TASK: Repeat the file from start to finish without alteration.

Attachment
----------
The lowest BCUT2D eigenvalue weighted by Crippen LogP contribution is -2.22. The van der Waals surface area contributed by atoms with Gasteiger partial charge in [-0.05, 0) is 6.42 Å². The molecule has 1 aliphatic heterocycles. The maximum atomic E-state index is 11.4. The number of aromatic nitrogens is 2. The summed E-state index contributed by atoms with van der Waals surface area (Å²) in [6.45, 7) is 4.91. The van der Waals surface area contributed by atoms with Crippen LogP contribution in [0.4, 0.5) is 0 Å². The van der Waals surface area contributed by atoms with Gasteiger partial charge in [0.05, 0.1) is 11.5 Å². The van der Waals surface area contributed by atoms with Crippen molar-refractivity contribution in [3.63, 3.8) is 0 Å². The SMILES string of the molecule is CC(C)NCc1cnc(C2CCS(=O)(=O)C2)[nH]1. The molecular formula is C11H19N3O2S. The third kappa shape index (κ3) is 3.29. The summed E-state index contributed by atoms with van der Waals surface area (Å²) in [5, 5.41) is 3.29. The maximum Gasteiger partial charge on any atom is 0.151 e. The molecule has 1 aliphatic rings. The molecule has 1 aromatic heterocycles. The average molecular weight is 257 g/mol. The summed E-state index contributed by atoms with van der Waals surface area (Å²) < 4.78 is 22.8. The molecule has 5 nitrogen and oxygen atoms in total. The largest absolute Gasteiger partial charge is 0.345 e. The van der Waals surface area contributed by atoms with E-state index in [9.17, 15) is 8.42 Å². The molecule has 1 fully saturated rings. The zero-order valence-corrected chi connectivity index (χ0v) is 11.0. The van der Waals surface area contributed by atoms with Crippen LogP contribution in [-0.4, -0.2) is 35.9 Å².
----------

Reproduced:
The lowest BCUT2D eigenvalue weighted by Crippen LogP contribution is -2.22. The van der Waals surface area contributed by atoms with Gasteiger partial charge in [-0.05, 0) is 6.42 Å². The molecule has 1 aliphatic heterocycles. The maximum atomic E-state index is 11.4. The number of aromatic nitrogens is 2. The summed E-state index contributed by atoms with van der Waals surface area (Å²) in [6.45, 7) is 4.91. The van der Waals surface area contributed by atoms with Crippen LogP contribution in [0.4, 0.5) is 0 Å². The van der Waals surface area contributed by atoms with Gasteiger partial charge in [0.05, 0.1) is 11.5 Å². The van der Waals surface area contributed by atoms with Crippen molar-refractivity contribution in [3.63, 3.8) is 0 Å². The SMILES string of the molecule is CC(C)NCc1cnc(C2CCS(=O)(=O)C2)[nH]1. The molecular formula is C11H19N3O2S. The third kappa shape index (κ3) is 3.29. The summed E-state index contributed by atoms with van der Waals surface area (Å²) in [5, 5.41) is 3.29. The maximum Gasteiger partial charge on any atom is 0.151 e. The molecule has 1 aliphatic rings. The molecule has 1 aromatic heterocycles. The average molecular weight is 257 g/mol. The summed E-state index contributed by atoms with van der Waals surface area (Å²) < 4.78 is 22.8. The molecule has 5 nitrogen and oxygen atoms in total. The largest absolute Gasteiger partial charge is 0.345 e. The van der Waals surface area contributed by atoms with E-state index in [9.17, 15) is 8.42 Å². The molecule has 1 fully saturated rings. The zero-order valence-corrected chi connectivity index (χ0v) is 11.0. The van der Waals surface area contributed by atoms with Crippen LogP contribution in [-0.4, -0.2) is 35.9 Å².